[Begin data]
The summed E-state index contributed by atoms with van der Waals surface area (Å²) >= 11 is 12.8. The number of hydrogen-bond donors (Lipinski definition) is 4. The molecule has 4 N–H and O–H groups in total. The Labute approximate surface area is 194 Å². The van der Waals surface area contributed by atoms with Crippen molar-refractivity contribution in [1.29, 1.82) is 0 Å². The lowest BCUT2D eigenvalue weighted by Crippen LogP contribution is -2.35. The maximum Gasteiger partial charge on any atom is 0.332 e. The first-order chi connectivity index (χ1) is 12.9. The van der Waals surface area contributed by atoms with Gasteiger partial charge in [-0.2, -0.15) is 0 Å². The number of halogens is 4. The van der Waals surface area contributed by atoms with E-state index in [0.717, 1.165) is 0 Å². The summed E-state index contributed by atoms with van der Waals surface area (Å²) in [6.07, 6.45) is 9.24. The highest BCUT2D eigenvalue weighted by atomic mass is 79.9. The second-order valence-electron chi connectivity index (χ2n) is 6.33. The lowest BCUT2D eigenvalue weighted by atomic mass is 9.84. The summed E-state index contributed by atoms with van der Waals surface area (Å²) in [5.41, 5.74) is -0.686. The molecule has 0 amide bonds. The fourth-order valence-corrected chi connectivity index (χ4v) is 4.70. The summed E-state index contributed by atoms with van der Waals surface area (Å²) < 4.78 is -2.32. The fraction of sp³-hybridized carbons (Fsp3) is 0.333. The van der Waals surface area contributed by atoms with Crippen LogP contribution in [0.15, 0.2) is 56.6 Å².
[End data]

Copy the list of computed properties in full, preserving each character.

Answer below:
The summed E-state index contributed by atoms with van der Waals surface area (Å²) >= 11 is 12.8. The number of hydrogen-bond donors (Lipinski definition) is 4. The molecule has 4 N–H and O–H groups in total. The Labute approximate surface area is 194 Å². The van der Waals surface area contributed by atoms with Crippen molar-refractivity contribution in [1.29, 1.82) is 0 Å². The lowest BCUT2D eigenvalue weighted by Crippen LogP contribution is -2.35. The maximum Gasteiger partial charge on any atom is 0.332 e. The first-order chi connectivity index (χ1) is 12.9. The van der Waals surface area contributed by atoms with Gasteiger partial charge in [-0.2, -0.15) is 0 Å². The number of halogens is 4. The van der Waals surface area contributed by atoms with E-state index in [0.717, 1.165) is 0 Å². The summed E-state index contributed by atoms with van der Waals surface area (Å²) in [6.07, 6.45) is 9.24. The highest BCUT2D eigenvalue weighted by atomic mass is 79.9. The second-order valence-electron chi connectivity index (χ2n) is 6.33. The lowest BCUT2D eigenvalue weighted by atomic mass is 9.84. The summed E-state index contributed by atoms with van der Waals surface area (Å²) in [5.41, 5.74) is -0.686. The molecule has 0 amide bonds. The fourth-order valence-corrected chi connectivity index (χ4v) is 4.70. The summed E-state index contributed by atoms with van der Waals surface area (Å²) < 4.78 is -2.32. The fraction of sp³-hybridized carbons (Fsp3) is 0.333. The van der Waals surface area contributed by atoms with Crippen LogP contribution in [0.15, 0.2) is 56.6 Å².